Hurricane Annie ripped the ceiling of a church and killed everyone inside
You turn on the telly and every other story is tellin’ you somebody died
A sister killed her baby ’cause she couldn’t afford to feed it
And yet we’re sending people to the moon…
Baby make a speech, Star Wars fly
Neighbors just shine it on
But if a night falls and a bomb falls
Will anybody see the dawn?

Double albums tend to have a bunch of filler, but every song on this album is so damn good. Just when the first disc starts to wrap up, as my unmarried life wrapped up with it, you get the fantastic ballad closer, “Forever In Your Life.”

“I never imagined that love would rain on me
And make me want to settle down”

All that is wrong in my world, You can make right
You are my saviour, You are my light
Forever I want you in my life
There comes a road in every man’s journey
A road that he’s afraid to walk on his own
I’m here to tell you that I’m at that road
And I’d rather walk it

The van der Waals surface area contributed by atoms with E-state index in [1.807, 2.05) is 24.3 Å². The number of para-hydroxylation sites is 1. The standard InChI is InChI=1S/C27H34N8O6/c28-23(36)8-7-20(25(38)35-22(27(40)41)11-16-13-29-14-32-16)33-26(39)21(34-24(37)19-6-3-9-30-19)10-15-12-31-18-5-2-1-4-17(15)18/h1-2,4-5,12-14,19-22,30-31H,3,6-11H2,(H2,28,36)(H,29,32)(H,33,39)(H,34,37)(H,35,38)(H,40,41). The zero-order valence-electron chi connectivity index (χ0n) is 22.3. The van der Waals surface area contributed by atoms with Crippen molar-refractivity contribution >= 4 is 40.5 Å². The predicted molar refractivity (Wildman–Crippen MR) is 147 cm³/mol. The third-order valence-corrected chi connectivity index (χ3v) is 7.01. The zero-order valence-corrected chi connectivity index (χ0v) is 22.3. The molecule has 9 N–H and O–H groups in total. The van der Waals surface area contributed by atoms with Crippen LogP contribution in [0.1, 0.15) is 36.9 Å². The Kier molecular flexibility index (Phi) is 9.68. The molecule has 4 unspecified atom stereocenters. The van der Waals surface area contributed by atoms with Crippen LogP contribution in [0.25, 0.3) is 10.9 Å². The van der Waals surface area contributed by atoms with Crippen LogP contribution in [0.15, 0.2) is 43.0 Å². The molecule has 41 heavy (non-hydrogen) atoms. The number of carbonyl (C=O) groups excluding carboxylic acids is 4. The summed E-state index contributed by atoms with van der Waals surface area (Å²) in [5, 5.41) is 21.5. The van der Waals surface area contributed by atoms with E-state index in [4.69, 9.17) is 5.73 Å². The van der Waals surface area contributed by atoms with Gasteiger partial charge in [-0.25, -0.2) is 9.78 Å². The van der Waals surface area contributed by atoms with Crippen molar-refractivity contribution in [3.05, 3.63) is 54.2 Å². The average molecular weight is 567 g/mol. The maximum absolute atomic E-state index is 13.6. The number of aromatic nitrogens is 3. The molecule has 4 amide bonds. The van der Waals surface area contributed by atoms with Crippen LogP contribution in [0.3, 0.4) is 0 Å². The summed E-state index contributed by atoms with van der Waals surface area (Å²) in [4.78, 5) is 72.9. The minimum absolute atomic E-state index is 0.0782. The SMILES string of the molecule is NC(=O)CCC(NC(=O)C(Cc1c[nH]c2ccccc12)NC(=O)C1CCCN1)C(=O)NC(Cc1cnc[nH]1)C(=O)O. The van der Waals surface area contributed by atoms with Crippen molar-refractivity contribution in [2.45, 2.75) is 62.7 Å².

with you than walk it alone
You are my hero, You are my future
When I am with you, I have no past
Oh baby, my one and only desire
Is find some way in this doggone world
To make this feeling last

The second half of the record is just as great as the first, and if you’ve never heard it, you gotta give “If I Was Ur Girlfriend” or “Strange Relationship” a listen right now. The jams in “I Could Never Take The Place Of Your Man” and “It’s Gonna Be A Beautiful Night” are worth the price of admission on their own and really showcase just what a diverse and talented group of musicians Prince brought together for this era of his career.

But the last song on this record I gotta talk about is possibly my favorite Prince song, “The Cross.” I’m not going to pull any lyrics because the song shouldn’t be experienced without hearing Prince’s voice. The first time I heard Prince’s screams in this song, I said, out loud, “My god. I get it now. This isn’t just Prince. This is Prince.” I’m an atheist, but my god, “The Cross” is a religious experience. And no one should die without knowing it.

I may be late to the party, and I know Prince isn’t here anymore. It breaks my heart, but records like this show that Prince made sure the party would keep raging long after he left us. This isn’t just a perfect record. It’s not just the highest point in a career filled with mountain ranges of highs. It’s not just about holding on to the love around you while your society darkens and radicalizes it’s traditional “values” around you. It’s a little of everything we had in 1987 and it’s a little of everything we still have.

It’s A Sign O’ The Times. Oh, yeah